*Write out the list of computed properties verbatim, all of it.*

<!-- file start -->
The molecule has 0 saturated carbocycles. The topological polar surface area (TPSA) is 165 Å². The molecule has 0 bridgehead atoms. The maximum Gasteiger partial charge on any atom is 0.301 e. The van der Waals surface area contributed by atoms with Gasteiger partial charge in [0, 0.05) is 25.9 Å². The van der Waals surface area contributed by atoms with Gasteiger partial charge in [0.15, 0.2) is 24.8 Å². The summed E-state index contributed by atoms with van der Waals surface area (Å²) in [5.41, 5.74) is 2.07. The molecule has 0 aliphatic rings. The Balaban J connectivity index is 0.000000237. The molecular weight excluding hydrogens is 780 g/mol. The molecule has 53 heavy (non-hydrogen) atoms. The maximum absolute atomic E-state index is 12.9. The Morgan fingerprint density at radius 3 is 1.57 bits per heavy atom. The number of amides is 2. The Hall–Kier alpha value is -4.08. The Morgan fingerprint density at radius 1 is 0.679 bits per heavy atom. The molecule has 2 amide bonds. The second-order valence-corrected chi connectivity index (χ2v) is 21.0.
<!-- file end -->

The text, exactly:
The molecule has 0 saturated carbocycles. The topological polar surface area (TPSA) is 165 Å². The molecule has 0 bridgehead atoms. The maximum Gasteiger partial charge on any atom is 0.301 e. The van der Waals surface area contributed by atoms with Gasteiger partial charge in [0, 0.05) is 25.9 Å². The van der Waals surface area contributed by atoms with Gasteiger partial charge in [0.15, 0.2) is 24.8 Å². The summed E-state index contributed by atoms with van der Waals surface area (Å²) in [5.41, 5.74) is 2.07. The molecule has 0 aliphatic rings. The Balaban J connectivity index is 0.000000237. The molecular weight excluding hydrogens is 780 g/mol. The molecule has 53 heavy (non-hydrogen) atoms. The maximum absolute atomic E-state index is 12.9. The Morgan fingerprint density at radius 3 is 1.57 bits per heavy atom. The number of amides is 2. The Hall–Kier alpha value is -4.08. The Morgan fingerprint density at radius 1 is 0.679 bits per heavy atom. The molecule has 2 amide bonds. The second-order valence-corrected chi connectivity index (χ2v) is 21.0.